• In the course of recording the Torhola cave, I experienced one failure to use Polycam's capability to extend a model; possibly due to leaving the continuation point to a tight spot where it was difficult for the software to recognise an earlier recorded part. But I've also seen this issue in some other situations, and I sometimes had to return to the starting spot of a recording. This is of course impractical in caves.
  • I also experienced one case of a firmware or sensor problem, where the iPhone indicated that I do not have rights to read the sensors. This happened in the middle of recording a part of the cave.
  • It is incredibly difficult to align manually different recordings together. I left on purpose some forms in overlapping parts that would ease alignment, but it is often difficult get the alignment done well along all axis.
  • The overlap itself is difficult to remove; my current models contain overlapping segments because of this.
  • The models are big, on the iPhone the raw data for Torhola was 4GB and over a million faces. Post-processed with Polycam, it was only 65 MB but that's still large (600k faces).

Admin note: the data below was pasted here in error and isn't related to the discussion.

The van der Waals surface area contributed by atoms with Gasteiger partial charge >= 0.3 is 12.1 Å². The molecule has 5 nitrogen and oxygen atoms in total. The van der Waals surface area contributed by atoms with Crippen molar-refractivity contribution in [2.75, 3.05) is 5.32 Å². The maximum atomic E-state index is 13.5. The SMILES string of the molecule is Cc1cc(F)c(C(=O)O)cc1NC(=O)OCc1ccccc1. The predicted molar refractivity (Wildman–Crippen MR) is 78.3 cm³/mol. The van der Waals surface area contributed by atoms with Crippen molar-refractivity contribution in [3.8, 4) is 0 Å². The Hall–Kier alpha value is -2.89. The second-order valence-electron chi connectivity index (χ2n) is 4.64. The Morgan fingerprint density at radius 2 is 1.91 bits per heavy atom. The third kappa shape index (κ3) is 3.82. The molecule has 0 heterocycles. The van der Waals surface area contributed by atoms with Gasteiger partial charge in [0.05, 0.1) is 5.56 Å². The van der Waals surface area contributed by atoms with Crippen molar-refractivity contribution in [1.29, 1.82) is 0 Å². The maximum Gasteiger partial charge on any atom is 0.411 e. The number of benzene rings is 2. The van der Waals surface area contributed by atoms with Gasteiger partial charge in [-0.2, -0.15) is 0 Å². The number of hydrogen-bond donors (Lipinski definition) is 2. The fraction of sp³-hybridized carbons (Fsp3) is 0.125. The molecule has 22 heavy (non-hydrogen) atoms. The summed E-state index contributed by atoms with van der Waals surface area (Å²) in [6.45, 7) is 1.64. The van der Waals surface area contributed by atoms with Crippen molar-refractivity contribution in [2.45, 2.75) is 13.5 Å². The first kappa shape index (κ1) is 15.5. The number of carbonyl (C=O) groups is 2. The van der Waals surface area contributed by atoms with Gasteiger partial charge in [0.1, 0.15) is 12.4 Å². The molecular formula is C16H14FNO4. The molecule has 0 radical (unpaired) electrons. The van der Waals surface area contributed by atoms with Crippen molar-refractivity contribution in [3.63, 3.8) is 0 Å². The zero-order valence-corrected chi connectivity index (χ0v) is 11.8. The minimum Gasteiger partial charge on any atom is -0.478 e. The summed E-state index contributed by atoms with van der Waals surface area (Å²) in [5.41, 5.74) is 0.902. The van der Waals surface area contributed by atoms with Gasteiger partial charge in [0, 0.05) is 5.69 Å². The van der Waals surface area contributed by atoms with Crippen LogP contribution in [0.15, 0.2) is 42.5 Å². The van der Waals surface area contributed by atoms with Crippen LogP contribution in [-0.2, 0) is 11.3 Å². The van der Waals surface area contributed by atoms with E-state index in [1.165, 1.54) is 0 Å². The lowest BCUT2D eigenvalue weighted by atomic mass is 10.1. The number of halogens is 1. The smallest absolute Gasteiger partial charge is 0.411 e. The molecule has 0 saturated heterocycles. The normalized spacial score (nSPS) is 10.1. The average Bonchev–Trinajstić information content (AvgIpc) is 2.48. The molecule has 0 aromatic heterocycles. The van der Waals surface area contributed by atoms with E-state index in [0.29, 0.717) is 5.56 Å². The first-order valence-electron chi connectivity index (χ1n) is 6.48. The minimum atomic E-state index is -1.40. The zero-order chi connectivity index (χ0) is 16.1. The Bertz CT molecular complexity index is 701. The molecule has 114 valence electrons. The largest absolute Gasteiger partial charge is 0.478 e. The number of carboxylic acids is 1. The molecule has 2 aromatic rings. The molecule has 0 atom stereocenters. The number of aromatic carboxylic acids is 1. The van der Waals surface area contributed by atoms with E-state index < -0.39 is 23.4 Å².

• The large models can't easily viewed on the web interfaces using software such as model-viewer, even if they can be rotated and modified on dedicated software such as Blender.
  • Operations needed for cross sections and other useful things in Blender are designed primarily for objects. They seem to operate rather poorly for the spaces that caves represent (more than objects). I have not determined the exact causes for this, but I suspect it is due to the algorithms in Blender's Bool tool that determine what's "inside" and "outside" of an object. 
But, the results are still tremendously interesting and illuminating. And this is a fun thing to experiment with. I’ll keep exploring if this can be made to work more fully.

The raw model for Torhola is available also, both in GLB and Blender formats. Do note that these models are being processed and fine-tuned; as noted they also have several issues. On my list of things to do next is various cross-sections (see here for an example from another cave).

I have also started to maintain a directory of all 3D models I have from Finnish caves. The directory can be found here. There's also a similar directory of all cave maps, here. Both models, maps, and all other information from Finnish caves is also directly integrated to the Psgeo mapping service that the Finnish Caving Association uses. The most recent version of the software (with support for 3D models) can be accessed here. For an example of how the models are maps are visible in the map, click on this.

This article has also been published at TGR. Read more urban exploration stories from, and other underground stories from Read the full Planetskier series at, or all blog articles from Blogspot or TGR. Photos and text (c) 2021 by Jari Arkko. All rights reserved. Thanks for Helene and Touko for accompanying me to the cave!